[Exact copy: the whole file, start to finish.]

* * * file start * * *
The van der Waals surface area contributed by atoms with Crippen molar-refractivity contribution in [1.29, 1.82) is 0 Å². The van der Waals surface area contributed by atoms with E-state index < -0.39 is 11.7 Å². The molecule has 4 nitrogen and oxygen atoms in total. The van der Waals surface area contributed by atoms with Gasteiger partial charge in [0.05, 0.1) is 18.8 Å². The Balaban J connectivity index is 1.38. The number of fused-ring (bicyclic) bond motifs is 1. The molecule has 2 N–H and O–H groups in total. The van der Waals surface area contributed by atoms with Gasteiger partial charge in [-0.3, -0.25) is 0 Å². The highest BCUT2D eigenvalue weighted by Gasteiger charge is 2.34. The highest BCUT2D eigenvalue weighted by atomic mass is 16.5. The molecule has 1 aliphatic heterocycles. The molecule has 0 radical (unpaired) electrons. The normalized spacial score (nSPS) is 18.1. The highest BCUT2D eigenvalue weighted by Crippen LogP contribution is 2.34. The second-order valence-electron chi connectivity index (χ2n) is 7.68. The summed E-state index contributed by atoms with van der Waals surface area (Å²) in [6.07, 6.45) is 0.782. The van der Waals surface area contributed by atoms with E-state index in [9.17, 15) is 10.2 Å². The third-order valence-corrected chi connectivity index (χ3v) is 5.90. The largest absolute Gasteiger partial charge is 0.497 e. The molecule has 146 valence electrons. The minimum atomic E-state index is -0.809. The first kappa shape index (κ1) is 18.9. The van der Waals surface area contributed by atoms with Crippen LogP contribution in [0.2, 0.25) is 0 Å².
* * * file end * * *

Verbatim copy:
The van der Waals surface area contributed by atoms with Crippen molar-refractivity contribution in [1.29, 1.82) is 0 Å². The van der Waals surface area contributed by atoms with E-state index < -0.39 is 11.7 Å². The molecule has 4 nitrogen and oxygen atoms in total. The van der Waals surface area contributed by atoms with Gasteiger partial charge in [0.05, 0.1) is 18.8 Å². The Balaban J connectivity index is 1.38. The number of fused-ring (bicyclic) bond motifs is 1. The molecule has 2 N–H and O–H groups in total. The van der Waals surface area contributed by atoms with Gasteiger partial charge in [-0.3, -0.25) is 0 Å². The highest BCUT2D eigenvalue weighted by Gasteiger charge is 2.34. The highest BCUT2D eigenvalue weighted by atomic mass is 16.5. The molecule has 1 aliphatic heterocycles. The molecule has 0 radical (unpaired) electrons. The normalized spacial score (nSPS) is 18.1. The highest BCUT2D eigenvalue weighted by Crippen LogP contribution is 2.34. The second-order valence-electron chi connectivity index (χ2n) is 7.68. The summed E-state index contributed by atoms with van der Waals surface area (Å²) in [6.07, 6.45) is 0.782. The van der Waals surface area contributed by atoms with E-state index in [9.17, 15) is 10.2 Å². The third-order valence-corrected chi connectivity index (χ3v) is 5.90. The largest absolute Gasteiger partial charge is 0.497 e. The molecule has 146 valence electrons. The minimum atomic E-state index is -0.809. The first kappa shape index (κ1) is 18.9. The van der Waals surface area contributed by atoms with Crippen LogP contribution in [0.2, 0.25) is 0 Å².